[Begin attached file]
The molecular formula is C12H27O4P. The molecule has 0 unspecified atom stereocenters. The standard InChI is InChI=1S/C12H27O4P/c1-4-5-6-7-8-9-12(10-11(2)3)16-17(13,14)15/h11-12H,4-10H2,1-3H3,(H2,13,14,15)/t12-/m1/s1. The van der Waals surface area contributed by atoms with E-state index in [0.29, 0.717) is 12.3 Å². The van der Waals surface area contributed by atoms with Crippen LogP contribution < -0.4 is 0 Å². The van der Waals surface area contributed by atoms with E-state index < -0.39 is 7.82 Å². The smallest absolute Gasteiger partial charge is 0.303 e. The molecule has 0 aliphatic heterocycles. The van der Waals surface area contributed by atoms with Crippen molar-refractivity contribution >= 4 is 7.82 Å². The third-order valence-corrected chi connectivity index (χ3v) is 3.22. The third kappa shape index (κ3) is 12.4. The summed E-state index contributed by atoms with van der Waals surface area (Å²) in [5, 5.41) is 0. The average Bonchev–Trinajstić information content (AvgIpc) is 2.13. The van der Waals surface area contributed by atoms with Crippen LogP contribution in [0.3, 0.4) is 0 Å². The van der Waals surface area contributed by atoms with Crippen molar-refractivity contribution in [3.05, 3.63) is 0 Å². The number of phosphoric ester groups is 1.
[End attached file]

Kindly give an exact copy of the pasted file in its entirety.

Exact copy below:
The molecular formula is C12H27O4P. The molecule has 0 unspecified atom stereocenters. The standard InChI is InChI=1S/C12H27O4P/c1-4-5-6-7-8-9-12(10-11(2)3)16-17(13,14)15/h11-12H,4-10H2,1-3H3,(H2,13,14,15)/t12-/m1/s1. The van der Waals surface area contributed by atoms with E-state index in [0.29, 0.717) is 12.3 Å². The van der Waals surface area contributed by atoms with Crippen LogP contribution < -0.4 is 0 Å². The van der Waals surface area contributed by atoms with E-state index < -0.39 is 7.82 Å². The smallest absolute Gasteiger partial charge is 0.303 e. The molecule has 0 aliphatic heterocycles. The van der Waals surface area contributed by atoms with Crippen molar-refractivity contribution >= 4 is 7.82 Å². The third-order valence-corrected chi connectivity index (χ3v) is 3.22. The third kappa shape index (κ3) is 12.4. The summed E-state index contributed by atoms with van der Waals surface area (Å²) in [5, 5.41) is 0. The average Bonchev–Trinajstić information content (AvgIpc) is 2.13. The van der Waals surface area contributed by atoms with Crippen LogP contribution in [0.3, 0.4) is 0 Å². The van der Waals surface area contributed by atoms with Crippen molar-refractivity contribution in [3.05, 3.63) is 0 Å². The number of phosphoric ester groups is 1.